Security breaches regularly made headlines in 2018, while advancements in DevOps, application security testing tools, artificial intelligence, machine learning, cloud adoption, and the Internet of Things raced forward. 2019 promises to be another busy year in technology and digital transformation, but what will that look like for software security? Here are our software security predictions for 2019:
We were excited to see DevOps move from a buzzword to serious business in 2018. Development teams of all sizes are adopting DevOps because it’s essential to keep up with the pace of software delivery in today’s business environment. As DevOps adoption increases, we expect to see more integration of security practices into DevOps processes and tools.
DevSecOps essentially means building security in, in part by adding automation and integration of application security tools early in the software development lifecycle (SDLC). While the theory of DevSecOps has been around for some time, many security teams struggle to implement best practices and bake security directly into their organization’s DevOps initiatives.
In 2019, we think that the view of security as being at odds with DevOps goals will slowly dissolve as development organizations embrace DevSecOps as automation technologies make security testing quicker and more manageable. We’re looking forward to DevSecOps moving from theoretical into the realm of the practical.
Interactive Application Security Testing Adoption Takes Off
One trends we’re sure to see emerge in 2019 is widespread adoption of Interactive Application Security Testing (IAST). In a rapid development and delivery environment, more and more processes are moving towards automation. IAST offers the ability to automatically test, leveraging your existing functional testing program. Security teams will see the advantages of this additional set of data points associated with the risk in your web application. We expect IAST to become very popular as we move through 2019 due to its speed and effectiveness earlier in the SDLC.
Artificial Intelligence and Machine Learning Turn to Hacking
Artificial Intelligence (AI) and Machine Learning (ML) aren’t just buzzwords – today they are real tools to work with. We see AI/ML already in use in defense tools to detect anomalies and potential threats, meanwhile there is a lot of speculation about malicious actors working to disrupt these algorithms. The use of AI/ML in hacking tools is budding, and we predict that AI/ML-based or -assisted attacks will become more frequent in 2019.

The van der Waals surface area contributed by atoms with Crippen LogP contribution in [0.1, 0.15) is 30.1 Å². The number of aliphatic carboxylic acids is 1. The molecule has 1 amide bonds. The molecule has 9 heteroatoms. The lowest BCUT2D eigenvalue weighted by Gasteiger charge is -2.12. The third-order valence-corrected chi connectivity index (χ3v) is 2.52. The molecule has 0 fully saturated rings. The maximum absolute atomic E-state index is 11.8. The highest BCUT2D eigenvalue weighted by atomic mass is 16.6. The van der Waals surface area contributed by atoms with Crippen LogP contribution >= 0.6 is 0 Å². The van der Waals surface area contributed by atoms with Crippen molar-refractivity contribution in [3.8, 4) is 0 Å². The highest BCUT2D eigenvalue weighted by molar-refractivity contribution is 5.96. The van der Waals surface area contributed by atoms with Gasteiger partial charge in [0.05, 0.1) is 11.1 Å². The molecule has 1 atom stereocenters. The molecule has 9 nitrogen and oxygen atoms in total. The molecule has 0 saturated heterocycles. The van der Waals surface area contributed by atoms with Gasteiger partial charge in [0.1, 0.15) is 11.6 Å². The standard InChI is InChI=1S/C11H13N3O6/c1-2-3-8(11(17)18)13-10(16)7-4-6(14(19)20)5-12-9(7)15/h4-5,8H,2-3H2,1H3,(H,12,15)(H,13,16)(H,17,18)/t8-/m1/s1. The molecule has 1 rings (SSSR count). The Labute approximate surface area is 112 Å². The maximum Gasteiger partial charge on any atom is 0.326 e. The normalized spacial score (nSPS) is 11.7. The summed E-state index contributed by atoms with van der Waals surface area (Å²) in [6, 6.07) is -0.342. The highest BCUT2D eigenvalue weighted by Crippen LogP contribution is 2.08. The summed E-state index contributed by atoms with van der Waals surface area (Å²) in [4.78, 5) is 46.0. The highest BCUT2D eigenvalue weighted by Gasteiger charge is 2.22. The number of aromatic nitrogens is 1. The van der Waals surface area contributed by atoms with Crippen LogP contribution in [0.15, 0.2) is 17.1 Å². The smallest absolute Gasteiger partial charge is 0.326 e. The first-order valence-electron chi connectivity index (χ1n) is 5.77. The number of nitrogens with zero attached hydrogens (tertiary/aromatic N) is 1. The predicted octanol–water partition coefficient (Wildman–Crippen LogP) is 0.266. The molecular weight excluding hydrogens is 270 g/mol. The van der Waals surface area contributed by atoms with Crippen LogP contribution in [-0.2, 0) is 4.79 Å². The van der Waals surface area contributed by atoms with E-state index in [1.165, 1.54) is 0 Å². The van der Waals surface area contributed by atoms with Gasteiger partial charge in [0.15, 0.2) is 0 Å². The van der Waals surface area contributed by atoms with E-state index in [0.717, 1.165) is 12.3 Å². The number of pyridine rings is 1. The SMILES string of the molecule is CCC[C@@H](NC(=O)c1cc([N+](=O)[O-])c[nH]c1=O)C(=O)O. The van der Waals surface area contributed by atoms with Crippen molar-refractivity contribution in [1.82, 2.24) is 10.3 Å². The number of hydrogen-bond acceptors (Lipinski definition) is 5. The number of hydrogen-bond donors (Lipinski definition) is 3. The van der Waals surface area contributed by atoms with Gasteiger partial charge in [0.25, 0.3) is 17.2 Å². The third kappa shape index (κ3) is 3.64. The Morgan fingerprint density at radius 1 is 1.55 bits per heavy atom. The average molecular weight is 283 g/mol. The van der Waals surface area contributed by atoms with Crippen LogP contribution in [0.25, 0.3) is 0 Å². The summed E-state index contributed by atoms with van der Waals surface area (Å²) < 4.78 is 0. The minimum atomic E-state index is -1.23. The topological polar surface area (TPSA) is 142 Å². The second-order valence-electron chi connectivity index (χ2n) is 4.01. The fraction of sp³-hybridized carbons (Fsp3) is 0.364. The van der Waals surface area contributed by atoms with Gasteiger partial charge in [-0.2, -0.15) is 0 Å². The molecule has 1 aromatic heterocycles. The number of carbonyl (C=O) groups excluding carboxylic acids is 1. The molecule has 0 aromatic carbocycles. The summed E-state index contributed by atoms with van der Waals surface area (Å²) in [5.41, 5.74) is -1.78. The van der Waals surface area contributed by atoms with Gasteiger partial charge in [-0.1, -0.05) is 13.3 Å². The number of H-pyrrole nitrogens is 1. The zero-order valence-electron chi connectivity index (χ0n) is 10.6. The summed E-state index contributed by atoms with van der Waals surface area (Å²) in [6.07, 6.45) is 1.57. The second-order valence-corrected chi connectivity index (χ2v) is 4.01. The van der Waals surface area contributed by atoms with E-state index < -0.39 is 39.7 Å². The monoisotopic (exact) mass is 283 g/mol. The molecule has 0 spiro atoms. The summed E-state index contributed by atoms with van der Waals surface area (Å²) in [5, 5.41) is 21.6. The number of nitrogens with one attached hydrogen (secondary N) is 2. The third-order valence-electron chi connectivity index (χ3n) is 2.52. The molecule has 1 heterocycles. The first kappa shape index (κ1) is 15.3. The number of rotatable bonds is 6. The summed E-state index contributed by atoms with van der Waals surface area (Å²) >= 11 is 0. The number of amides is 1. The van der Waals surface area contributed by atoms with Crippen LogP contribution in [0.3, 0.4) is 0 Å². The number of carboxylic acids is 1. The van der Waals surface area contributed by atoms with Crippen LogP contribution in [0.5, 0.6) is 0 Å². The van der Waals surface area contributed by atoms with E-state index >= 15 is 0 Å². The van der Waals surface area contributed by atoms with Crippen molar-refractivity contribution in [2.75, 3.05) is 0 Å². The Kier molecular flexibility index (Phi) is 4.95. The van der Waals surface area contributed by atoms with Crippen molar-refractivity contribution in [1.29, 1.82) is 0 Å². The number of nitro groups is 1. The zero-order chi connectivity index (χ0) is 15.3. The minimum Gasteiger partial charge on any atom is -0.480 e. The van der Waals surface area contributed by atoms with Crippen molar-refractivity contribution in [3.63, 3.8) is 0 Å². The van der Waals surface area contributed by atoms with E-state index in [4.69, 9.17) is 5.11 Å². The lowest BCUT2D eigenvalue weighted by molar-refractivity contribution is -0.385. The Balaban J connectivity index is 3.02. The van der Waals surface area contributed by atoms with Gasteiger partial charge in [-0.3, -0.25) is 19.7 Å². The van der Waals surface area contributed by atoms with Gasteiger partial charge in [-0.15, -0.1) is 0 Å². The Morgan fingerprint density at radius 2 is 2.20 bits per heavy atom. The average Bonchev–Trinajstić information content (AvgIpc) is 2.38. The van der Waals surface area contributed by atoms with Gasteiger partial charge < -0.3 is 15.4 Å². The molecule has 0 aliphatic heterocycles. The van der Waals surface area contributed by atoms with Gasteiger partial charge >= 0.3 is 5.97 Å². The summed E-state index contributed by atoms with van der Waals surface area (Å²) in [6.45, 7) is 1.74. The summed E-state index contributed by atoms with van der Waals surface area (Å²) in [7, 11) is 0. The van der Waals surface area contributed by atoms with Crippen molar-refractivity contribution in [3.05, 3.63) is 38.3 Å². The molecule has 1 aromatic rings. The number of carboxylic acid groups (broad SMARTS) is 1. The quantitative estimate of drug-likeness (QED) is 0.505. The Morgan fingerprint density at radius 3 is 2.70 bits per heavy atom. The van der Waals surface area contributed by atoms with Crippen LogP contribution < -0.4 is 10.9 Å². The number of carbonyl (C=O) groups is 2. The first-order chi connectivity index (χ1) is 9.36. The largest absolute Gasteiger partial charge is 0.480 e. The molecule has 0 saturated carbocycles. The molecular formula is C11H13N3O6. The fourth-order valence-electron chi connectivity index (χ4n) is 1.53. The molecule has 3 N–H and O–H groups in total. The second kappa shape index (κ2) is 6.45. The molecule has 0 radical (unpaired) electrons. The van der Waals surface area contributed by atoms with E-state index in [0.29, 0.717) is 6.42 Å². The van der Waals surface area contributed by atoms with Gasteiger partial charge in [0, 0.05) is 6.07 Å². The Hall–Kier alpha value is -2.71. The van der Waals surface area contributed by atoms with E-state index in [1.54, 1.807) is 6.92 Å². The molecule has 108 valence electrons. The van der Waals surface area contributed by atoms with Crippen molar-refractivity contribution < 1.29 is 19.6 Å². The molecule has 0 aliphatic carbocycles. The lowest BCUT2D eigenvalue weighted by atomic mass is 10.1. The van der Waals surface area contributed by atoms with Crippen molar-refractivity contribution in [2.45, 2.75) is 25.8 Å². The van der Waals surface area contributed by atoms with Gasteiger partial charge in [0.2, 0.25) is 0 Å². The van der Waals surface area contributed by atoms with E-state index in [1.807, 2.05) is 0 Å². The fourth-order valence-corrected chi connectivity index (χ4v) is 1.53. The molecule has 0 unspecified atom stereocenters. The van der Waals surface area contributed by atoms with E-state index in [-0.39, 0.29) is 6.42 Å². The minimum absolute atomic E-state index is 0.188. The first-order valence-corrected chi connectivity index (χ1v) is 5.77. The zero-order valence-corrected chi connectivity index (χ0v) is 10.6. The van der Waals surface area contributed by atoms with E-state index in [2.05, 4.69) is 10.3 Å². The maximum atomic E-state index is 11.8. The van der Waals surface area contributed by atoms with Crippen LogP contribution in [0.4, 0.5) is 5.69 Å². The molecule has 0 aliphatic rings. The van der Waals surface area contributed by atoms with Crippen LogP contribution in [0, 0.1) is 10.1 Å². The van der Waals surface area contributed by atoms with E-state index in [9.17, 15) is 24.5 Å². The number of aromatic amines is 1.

Cloud Adoption Rises
Cloud services have come a long way in the last few years, from Infrastructure as a Service (IaaS), via Platform and Software as a Service (PaaS/SaaS), all the way to Serverless computing. Now Function as a Service (FaaS) on the rise, which abstracts many layers of production. While these services have some downsides, they’re also convenient, cost-effective and enable vendors to focus on their primary business goals. Amazon, Google, and Microsoft offer reliable services and many of these areas, and we expect the cloud adoption trend to continue.
Vulnerabilities Abound in the Internet of Things
IoT simply is not secure today. While there are secure devices available on the market, they’re the exception rather than the rule. Perhaps more concerning to our team is that we don’t see a revolution in IoT security on the horizon. IoT will continue to be vulnerable in 2019. Brace yourself.
Microservices Deliver While API Security Evolves
Microservices Architecture is common practice today. When everyone is working to be agile, delivering quickly and intelligently, microservices have a great deal to offer. When utilizing microservices, organizations maintain a multi-services environment, which requires inter-services communication, or Application Programming Interfaces (APIs). These APIs are part of the growing attack surface available to malicious actors, so we expect more attempts to abuse API vulnerabilities in 2019. Meanwhile, the security industry will work to define the security measures needed for APIs.
Open Source Analysis Increases
Open source code, specifically open source code used as part of applications, makes us redefine the concept of “Trust.” Vendors are aware that they cannot blindly trust third-party open source modules; it would be naive to trust that not only is a specific open source solution free of malicious vulnerabilities, maintained as required, and built securely, but all its own third-party open source modules are as well. Given the understanding that visibility into open source code is essential, we expect more organizations will keep an eye on the open source in the code they deploy. Those who neglect the responsibility to manage their open source will encounter difficulties.
Lack of Security Awareness Leads to More Breaches
One of the biggest security threats we face today, as users of technology in every aspect of our lives, is the loss of privacy. Sometimes we lose our privacy because we “choose” to do so (usually as a tradeoff for convenience or simple not reading an end user license agreement), but many times it’s the result of malicious intent, negligence, or lack of security awareness on the part of the organizations who create the applications and devices we use. Although this subject makes headlines all the time, highlighted by legislation such as GDPR, bad actors stand to gain a lot of profit through cybercrimes. Unfortunately, we expect to see more breaches and leaks of private information in the year to come.